Despite economic setbacks that threaten from the Brexit and United States president Donald Trump's trade wars, this is a logical time to give "something back" to the Dutch, Prime Minister Mark Rutte said about the budget and the government's plans for next year, NU.nl reports.
King Willem-Alexander kicked off the parliamentary year with his annual Prinsjesdag speech on Tuesday. Everyone in the Netherlands should feel the improving economy, the King said. He also spoke about fighting crime, making sustainable energy accessible to everyone and fighting poverty and improving infrastructure in the Dutch Antilles, according to NU.nl's live blog on Budget Day.
"The foundations of our prosperity are strong, but they are no guarantee for future economic prosperity", is the message Minister Wopke Hoekstra of Finance will give at the presentation of the first Budget Memorandum of the Rutte III government on Tuesday, NOS reports.
According to Hoekstra, the government wants the Dutch people to feel that things are going well with the economy. At the same time he warns against economic headwinds that may be caused by the Brexit and trade disputes started by US president Donald Trump.
Budget Day is attracting more people to the city center of The Hague than it did last year. Around noon there were already around 90 thousand people waiting for the Royals to arrive in their Glass Carriage. The atmosphere is pleasant, according to the police, NU.nl reports.
The municipality of The Hague expects that there is more enthusiasm for Prinsjesdag this year due to the nice weather. The day is sunny and warm, but with a strong breeze.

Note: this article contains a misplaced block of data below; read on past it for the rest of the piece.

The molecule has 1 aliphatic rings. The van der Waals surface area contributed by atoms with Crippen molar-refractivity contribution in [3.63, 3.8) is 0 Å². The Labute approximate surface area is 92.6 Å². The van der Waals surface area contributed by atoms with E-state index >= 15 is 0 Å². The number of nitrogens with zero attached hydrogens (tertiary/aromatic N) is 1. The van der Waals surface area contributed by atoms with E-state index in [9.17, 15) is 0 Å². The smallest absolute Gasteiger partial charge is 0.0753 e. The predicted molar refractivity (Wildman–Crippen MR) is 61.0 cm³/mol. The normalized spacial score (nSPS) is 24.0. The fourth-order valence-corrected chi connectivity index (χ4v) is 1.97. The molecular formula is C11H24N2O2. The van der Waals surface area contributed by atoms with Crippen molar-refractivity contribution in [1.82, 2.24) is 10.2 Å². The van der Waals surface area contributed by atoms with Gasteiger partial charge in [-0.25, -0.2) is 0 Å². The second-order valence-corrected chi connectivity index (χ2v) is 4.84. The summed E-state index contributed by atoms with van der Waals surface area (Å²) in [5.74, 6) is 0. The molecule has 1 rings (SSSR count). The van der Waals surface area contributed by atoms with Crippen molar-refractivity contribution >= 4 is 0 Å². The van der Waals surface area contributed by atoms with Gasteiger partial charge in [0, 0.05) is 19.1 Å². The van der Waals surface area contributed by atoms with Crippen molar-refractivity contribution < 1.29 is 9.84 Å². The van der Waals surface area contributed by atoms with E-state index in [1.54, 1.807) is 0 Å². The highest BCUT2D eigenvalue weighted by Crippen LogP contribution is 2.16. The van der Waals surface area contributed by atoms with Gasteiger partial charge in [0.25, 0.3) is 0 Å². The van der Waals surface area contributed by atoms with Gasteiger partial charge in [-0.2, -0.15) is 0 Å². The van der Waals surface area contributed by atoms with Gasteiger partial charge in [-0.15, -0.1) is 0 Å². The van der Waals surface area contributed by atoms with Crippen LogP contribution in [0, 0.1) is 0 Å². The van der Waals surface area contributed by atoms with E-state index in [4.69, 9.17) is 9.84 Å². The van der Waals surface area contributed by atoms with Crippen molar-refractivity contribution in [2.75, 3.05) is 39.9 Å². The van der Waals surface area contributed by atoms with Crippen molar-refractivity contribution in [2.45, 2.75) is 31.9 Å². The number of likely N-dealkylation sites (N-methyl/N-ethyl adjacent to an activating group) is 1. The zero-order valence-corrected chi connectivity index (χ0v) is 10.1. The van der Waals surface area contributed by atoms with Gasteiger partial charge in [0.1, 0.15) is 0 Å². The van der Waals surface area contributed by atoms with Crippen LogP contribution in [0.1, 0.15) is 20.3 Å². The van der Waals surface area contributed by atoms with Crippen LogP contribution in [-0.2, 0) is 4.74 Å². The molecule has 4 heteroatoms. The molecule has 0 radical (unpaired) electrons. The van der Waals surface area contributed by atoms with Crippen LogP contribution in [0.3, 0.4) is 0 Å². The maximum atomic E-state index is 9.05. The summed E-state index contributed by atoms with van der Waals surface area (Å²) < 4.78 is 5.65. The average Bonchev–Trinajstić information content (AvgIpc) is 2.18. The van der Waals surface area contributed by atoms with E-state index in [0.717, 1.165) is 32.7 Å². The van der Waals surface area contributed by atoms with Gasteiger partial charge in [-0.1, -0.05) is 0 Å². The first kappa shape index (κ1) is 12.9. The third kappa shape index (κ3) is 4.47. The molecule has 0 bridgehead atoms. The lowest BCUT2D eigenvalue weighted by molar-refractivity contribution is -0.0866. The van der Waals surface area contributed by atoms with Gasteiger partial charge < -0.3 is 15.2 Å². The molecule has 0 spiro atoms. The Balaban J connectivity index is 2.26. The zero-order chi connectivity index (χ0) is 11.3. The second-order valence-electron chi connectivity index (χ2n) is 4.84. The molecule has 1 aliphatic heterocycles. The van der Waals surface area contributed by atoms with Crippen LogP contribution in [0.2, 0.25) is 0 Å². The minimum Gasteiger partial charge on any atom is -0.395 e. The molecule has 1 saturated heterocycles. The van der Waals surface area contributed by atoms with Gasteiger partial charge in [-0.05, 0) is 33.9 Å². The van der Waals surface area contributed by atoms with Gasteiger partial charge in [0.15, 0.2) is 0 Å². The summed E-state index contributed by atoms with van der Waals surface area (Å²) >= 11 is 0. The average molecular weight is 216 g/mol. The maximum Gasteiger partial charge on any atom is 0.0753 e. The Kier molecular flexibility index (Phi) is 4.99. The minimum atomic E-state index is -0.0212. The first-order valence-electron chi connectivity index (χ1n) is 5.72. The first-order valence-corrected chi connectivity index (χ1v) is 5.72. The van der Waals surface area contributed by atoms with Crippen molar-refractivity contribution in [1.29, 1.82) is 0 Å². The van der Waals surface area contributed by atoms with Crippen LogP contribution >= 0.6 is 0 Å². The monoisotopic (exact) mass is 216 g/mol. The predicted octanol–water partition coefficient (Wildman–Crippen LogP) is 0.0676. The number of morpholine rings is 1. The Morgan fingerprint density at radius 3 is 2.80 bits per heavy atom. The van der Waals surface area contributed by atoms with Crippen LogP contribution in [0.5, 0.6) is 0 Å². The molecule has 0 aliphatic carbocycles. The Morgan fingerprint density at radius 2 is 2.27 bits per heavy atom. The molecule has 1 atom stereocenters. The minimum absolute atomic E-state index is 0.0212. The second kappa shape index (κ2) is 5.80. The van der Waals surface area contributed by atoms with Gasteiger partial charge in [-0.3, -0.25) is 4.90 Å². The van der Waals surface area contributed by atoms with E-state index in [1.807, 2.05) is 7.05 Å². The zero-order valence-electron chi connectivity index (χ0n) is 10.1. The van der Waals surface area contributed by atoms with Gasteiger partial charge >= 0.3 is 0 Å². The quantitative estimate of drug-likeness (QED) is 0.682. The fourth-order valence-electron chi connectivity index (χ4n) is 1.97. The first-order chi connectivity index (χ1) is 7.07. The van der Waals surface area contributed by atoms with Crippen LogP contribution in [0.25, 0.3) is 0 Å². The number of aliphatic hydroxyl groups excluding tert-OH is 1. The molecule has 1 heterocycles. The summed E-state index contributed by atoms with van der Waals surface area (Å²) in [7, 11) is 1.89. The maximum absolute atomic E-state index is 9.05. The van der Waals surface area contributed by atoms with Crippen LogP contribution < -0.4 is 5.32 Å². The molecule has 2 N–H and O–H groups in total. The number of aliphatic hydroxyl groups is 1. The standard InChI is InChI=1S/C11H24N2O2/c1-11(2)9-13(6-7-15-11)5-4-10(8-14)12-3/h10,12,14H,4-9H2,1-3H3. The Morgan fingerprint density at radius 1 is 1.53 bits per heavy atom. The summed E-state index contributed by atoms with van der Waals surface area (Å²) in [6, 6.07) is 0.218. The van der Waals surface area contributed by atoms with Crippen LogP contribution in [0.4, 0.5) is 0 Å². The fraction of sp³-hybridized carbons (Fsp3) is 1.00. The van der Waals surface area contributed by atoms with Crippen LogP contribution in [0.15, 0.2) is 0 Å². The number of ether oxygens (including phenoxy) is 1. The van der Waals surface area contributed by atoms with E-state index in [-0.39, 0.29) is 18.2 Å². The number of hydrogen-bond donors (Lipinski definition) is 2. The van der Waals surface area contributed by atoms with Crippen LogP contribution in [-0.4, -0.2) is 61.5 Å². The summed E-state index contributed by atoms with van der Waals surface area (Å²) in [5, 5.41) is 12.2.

The VVD posted a video on Twitter on Tuesday showcasing the outfits and hats to be worn by prominent party members on Budget Day. It was largely met with criticism. "Do you really have nothing better to do?" one Twitter user wanted to know.
The video features, among others, Minister Eric Wiebes of Economic Affairs, State Secretary Tamara van Ark of Social Affairs and parliamentarian Ockje Tellengen. "Budget Day... plans, figures, millions... But above all: the political catwalk!" the party wrote with the video.
The first fans of the Dutch Royal Family started gathering in front of the Noordeinde Palace in The Hague from 5:30 a.m. this morning, wanting to get the best places to see the King and Queen drive by in the Glass Carriage this afternoon and later wave from the balcony, NU.nl reports.
Prime Minister Mark Rutte wants to appoint a "designated survivor" - a Minister that won't attend large gatherings like Budget Day in the future, so that there is someone who can run the country should an extreme emergency suddenly arise - he said in a proposal to the Tweede Kamer, ANP reports.
The police searched multiple addresses in the Netherlands on Monday, looking for Erwin L., a man who threw a votive candle holder at the Golden Carriage on Budget Day 2010. With this year's Budget Day happening today, the police don't know where he is, AT5 and RTL Nieuws report.
The D66 wants to follow the American example in appointing two 'designated survivors' for events and meetings where all Dutch politicians and the King and Queen come together, like Budget Day. This would involve appointing a Minister and parliamentarian to stay in a secret, secure location during such an event, so that they can take power should it happen that all other government leaders are killed or seriously injured in a terrorist attack or other disaster, NOS reports
A total of 905 thousand people tuned in to watch the live broadcast of Budget Day on Tuesday, fewer than in previous years, according to figures from Stichting KijkOnderzoek, NU.nl reports.
Last year 962 thousand people watched Budget Day on TV. In 2015 there were 1.2 million watchers and 983 thousand in 2014.
In 2013, King Willem-Alexander's first Budget Day, a massive 1.5 million people watched the Budget Day live broadcast, making it the best watched Budget Day broadcast in a decade.